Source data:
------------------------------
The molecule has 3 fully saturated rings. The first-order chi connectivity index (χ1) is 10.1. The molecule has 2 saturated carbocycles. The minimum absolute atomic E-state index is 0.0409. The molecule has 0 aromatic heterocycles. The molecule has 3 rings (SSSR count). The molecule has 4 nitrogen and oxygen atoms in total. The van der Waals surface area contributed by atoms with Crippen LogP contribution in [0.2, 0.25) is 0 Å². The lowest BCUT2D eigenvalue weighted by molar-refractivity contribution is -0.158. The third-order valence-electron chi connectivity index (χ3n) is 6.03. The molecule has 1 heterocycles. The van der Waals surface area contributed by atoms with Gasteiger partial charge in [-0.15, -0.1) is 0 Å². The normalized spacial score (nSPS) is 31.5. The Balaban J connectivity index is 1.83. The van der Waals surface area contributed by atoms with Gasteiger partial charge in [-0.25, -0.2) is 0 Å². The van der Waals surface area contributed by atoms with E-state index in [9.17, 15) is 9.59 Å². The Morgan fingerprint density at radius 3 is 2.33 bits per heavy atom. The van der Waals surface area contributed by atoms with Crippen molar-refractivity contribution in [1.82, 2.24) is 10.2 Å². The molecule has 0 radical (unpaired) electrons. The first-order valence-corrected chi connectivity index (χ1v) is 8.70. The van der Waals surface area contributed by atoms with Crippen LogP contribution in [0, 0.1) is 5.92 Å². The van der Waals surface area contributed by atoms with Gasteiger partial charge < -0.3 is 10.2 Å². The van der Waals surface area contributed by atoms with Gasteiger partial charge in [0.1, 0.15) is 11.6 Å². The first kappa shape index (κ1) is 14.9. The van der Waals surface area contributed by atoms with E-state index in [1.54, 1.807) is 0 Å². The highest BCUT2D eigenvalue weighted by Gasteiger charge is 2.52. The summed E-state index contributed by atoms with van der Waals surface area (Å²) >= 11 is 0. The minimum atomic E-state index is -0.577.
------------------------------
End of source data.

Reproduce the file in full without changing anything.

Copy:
The molecule has 3 fully saturated rings. The first-order chi connectivity index (χ1) is 10.1. The molecule has 2 saturated carbocycles. The minimum absolute atomic E-state index is 0.0409. The molecule has 0 aromatic heterocycles. The molecule has 3 rings (SSSR count). The molecule has 4 nitrogen and oxygen atoms in total. The van der Waals surface area contributed by atoms with Crippen LogP contribution in [0.2, 0.25) is 0 Å². The lowest BCUT2D eigenvalue weighted by molar-refractivity contribution is -0.158. The third-order valence-electron chi connectivity index (χ3n) is 6.03. The molecule has 1 heterocycles. The van der Waals surface area contributed by atoms with Gasteiger partial charge in [-0.15, -0.1) is 0 Å². The normalized spacial score (nSPS) is 31.5. The Balaban J connectivity index is 1.83. The van der Waals surface area contributed by atoms with Gasteiger partial charge in [-0.25, -0.2) is 0 Å². The van der Waals surface area contributed by atoms with E-state index in [9.17, 15) is 9.59 Å². The Morgan fingerprint density at radius 3 is 2.33 bits per heavy atom. The van der Waals surface area contributed by atoms with Crippen molar-refractivity contribution in [1.82, 2.24) is 10.2 Å². The molecule has 0 radical (unpaired) electrons. The first-order valence-corrected chi connectivity index (χ1v) is 8.70. The van der Waals surface area contributed by atoms with Crippen LogP contribution in [0, 0.1) is 5.92 Å². The van der Waals surface area contributed by atoms with Gasteiger partial charge < -0.3 is 10.2 Å². The van der Waals surface area contributed by atoms with Gasteiger partial charge in [0.1, 0.15) is 11.6 Å². The first kappa shape index (κ1) is 14.9. The van der Waals surface area contributed by atoms with E-state index in [1.54, 1.807) is 0 Å². The highest BCUT2D eigenvalue weighted by Gasteiger charge is 2.52. The summed E-state index contributed by atoms with van der Waals surface area (Å²) >= 11 is 0. The minimum atomic E-state index is -0.577.